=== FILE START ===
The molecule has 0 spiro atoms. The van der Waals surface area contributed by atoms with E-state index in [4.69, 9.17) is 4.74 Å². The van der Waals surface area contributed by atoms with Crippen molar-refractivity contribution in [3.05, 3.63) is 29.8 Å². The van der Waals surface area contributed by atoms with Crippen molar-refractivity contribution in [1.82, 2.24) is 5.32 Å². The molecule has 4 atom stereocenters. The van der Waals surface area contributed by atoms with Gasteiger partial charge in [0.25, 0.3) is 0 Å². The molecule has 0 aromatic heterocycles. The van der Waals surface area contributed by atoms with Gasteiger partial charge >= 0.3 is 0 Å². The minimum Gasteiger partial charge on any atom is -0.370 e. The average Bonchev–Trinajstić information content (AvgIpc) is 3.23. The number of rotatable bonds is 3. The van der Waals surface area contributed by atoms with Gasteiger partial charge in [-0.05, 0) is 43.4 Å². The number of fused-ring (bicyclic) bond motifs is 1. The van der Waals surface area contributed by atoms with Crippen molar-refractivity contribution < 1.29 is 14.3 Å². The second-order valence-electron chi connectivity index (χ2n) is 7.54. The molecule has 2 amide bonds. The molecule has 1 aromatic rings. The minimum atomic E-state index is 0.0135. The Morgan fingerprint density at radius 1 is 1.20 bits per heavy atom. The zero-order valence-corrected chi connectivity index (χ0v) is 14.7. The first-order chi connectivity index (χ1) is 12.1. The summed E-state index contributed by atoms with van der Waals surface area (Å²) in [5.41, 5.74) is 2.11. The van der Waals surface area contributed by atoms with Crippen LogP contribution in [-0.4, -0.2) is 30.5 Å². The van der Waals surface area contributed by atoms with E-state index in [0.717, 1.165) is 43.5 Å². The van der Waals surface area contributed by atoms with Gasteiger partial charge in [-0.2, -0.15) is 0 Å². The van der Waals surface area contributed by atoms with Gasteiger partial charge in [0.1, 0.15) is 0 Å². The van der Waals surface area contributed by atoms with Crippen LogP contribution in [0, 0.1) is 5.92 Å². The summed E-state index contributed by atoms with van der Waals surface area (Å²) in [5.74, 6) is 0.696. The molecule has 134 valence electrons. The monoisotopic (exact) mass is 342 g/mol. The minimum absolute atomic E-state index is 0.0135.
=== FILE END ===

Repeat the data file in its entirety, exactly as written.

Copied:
The molecule has 0 spiro atoms. The van der Waals surface area contributed by atoms with E-state index in [4.69, 9.17) is 4.74 Å². The van der Waals surface area contributed by atoms with Crippen molar-refractivity contribution in [3.05, 3.63) is 29.8 Å². The van der Waals surface area contributed by atoms with Crippen molar-refractivity contribution in [1.82, 2.24) is 5.32 Å². The molecule has 4 atom stereocenters. The van der Waals surface area contributed by atoms with Gasteiger partial charge in [0.25, 0.3) is 0 Å². The molecule has 0 aromatic heterocycles. The van der Waals surface area contributed by atoms with Gasteiger partial charge >= 0.3 is 0 Å². The minimum Gasteiger partial charge on any atom is -0.370 e. The average Bonchev–Trinajstić information content (AvgIpc) is 3.23. The number of rotatable bonds is 3. The van der Waals surface area contributed by atoms with Gasteiger partial charge in [-0.05, 0) is 43.4 Å². The number of fused-ring (bicyclic) bond motifs is 1. The van der Waals surface area contributed by atoms with Crippen molar-refractivity contribution < 1.29 is 14.3 Å². The second-order valence-electron chi connectivity index (χ2n) is 7.54. The molecule has 2 amide bonds. The molecule has 1 aromatic rings. The minimum atomic E-state index is 0.0135. The Morgan fingerprint density at radius 1 is 1.20 bits per heavy atom. The zero-order valence-corrected chi connectivity index (χ0v) is 14.7. The first-order chi connectivity index (χ1) is 12.1. The summed E-state index contributed by atoms with van der Waals surface area (Å²) in [5.41, 5.74) is 2.11. The van der Waals surface area contributed by atoms with Crippen LogP contribution in [-0.4, -0.2) is 30.5 Å². The van der Waals surface area contributed by atoms with E-state index in [0.717, 1.165) is 43.5 Å². The van der Waals surface area contributed by atoms with Gasteiger partial charge in [-0.2, -0.15) is 0 Å². The van der Waals surface area contributed by atoms with Gasteiger partial charge in [0.1, 0.15) is 0 Å². The van der Waals surface area contributed by atoms with Crippen LogP contribution in [0, 0.1) is 5.92 Å². The summed E-state index contributed by atoms with van der Waals surface area (Å²) in [5.74, 6) is 0.696. The molecule has 134 valence electrons. The monoisotopic (exact) mass is 342 g/mol. The minimum absolute atomic E-state index is 0.0135.